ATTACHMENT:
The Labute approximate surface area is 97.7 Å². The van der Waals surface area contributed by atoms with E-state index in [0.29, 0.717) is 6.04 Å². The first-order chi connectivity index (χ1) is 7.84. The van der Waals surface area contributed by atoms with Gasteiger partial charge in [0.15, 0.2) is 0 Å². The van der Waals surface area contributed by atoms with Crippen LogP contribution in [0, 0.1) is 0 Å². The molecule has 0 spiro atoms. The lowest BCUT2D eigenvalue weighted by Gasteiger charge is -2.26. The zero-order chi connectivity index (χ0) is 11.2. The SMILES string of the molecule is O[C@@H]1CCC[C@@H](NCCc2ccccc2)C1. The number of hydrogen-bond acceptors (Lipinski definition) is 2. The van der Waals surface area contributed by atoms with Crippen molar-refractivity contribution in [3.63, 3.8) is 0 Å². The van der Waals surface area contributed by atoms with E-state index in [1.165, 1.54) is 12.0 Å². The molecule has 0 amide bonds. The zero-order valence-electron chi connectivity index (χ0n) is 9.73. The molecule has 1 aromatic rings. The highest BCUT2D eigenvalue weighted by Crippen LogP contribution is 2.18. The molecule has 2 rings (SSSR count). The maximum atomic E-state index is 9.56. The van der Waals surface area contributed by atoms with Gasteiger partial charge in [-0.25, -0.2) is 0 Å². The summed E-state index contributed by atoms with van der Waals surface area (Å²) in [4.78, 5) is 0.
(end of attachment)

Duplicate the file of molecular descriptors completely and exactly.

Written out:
The Labute approximate surface area is 97.7 Å². The van der Waals surface area contributed by atoms with E-state index in [0.29, 0.717) is 6.04 Å². The first-order chi connectivity index (χ1) is 7.84. The van der Waals surface area contributed by atoms with Gasteiger partial charge in [0.15, 0.2) is 0 Å². The van der Waals surface area contributed by atoms with Crippen LogP contribution in [0, 0.1) is 0 Å². The molecule has 0 spiro atoms. The lowest BCUT2D eigenvalue weighted by Gasteiger charge is -2.26. The zero-order chi connectivity index (χ0) is 11.2. The SMILES string of the molecule is O[C@@H]1CCC[C@@H](NCCc2ccccc2)C1. The number of hydrogen-bond acceptors (Lipinski definition) is 2. The van der Waals surface area contributed by atoms with Crippen molar-refractivity contribution in [3.63, 3.8) is 0 Å². The van der Waals surface area contributed by atoms with E-state index in [1.165, 1.54) is 12.0 Å². The molecule has 0 amide bonds. The zero-order valence-electron chi connectivity index (χ0n) is 9.73. The molecule has 1 aromatic rings. The highest BCUT2D eigenvalue weighted by Crippen LogP contribution is 2.18. The molecule has 2 rings (SSSR count). The maximum atomic E-state index is 9.56. The van der Waals surface area contributed by atoms with Gasteiger partial charge in [-0.25, -0.2) is 0 Å². The summed E-state index contributed by atoms with van der Waals surface area (Å²) in [4.78, 5) is 0.